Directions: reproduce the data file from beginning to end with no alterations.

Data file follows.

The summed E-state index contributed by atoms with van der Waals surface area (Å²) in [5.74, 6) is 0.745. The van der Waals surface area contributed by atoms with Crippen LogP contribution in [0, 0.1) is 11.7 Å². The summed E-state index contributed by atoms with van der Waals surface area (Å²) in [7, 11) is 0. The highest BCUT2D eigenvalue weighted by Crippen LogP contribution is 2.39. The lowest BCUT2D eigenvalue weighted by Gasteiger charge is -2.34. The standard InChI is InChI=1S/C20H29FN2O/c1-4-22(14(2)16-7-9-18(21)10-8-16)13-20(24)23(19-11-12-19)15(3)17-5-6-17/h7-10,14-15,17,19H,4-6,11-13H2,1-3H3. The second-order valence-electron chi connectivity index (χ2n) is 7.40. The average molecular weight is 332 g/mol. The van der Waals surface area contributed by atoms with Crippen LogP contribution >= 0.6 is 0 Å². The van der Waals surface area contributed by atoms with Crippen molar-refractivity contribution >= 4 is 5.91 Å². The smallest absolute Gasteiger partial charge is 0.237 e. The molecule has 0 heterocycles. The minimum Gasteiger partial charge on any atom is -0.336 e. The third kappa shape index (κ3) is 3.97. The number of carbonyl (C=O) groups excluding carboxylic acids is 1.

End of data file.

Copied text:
The summed E-state index contributed by atoms with van der Waals surface area (Å²) in [5.74, 6) is 0.745. The van der Waals surface area contributed by atoms with Crippen LogP contribution in [0, 0.1) is 11.7 Å². The summed E-state index contributed by atoms with van der Waals surface area (Å²) in [7, 11) is 0. The highest BCUT2D eigenvalue weighted by Crippen LogP contribution is 2.39. The lowest BCUT2D eigenvalue weighted by Gasteiger charge is -2.34. The standard InChI is InChI=1S/C20H29FN2O/c1-4-22(14(2)16-7-9-18(21)10-8-16)13-20(24)23(19-11-12-19)15(3)17-5-6-17/h7-10,14-15,17,19H,4-6,11-13H2,1-3H3. The second-order valence-electron chi connectivity index (χ2n) is 7.40. The average molecular weight is 332 g/mol. The van der Waals surface area contributed by atoms with Crippen LogP contribution >= 0.6 is 0 Å². The van der Waals surface area contributed by atoms with Crippen molar-refractivity contribution >= 4 is 5.91 Å². The smallest absolute Gasteiger partial charge is 0.237 e. The molecule has 0 heterocycles. The minimum Gasteiger partial charge on any atom is -0.336 e. The third kappa shape index (κ3) is 3.97. The number of carbonyl (C=O) groups excluding carboxylic acids is 1.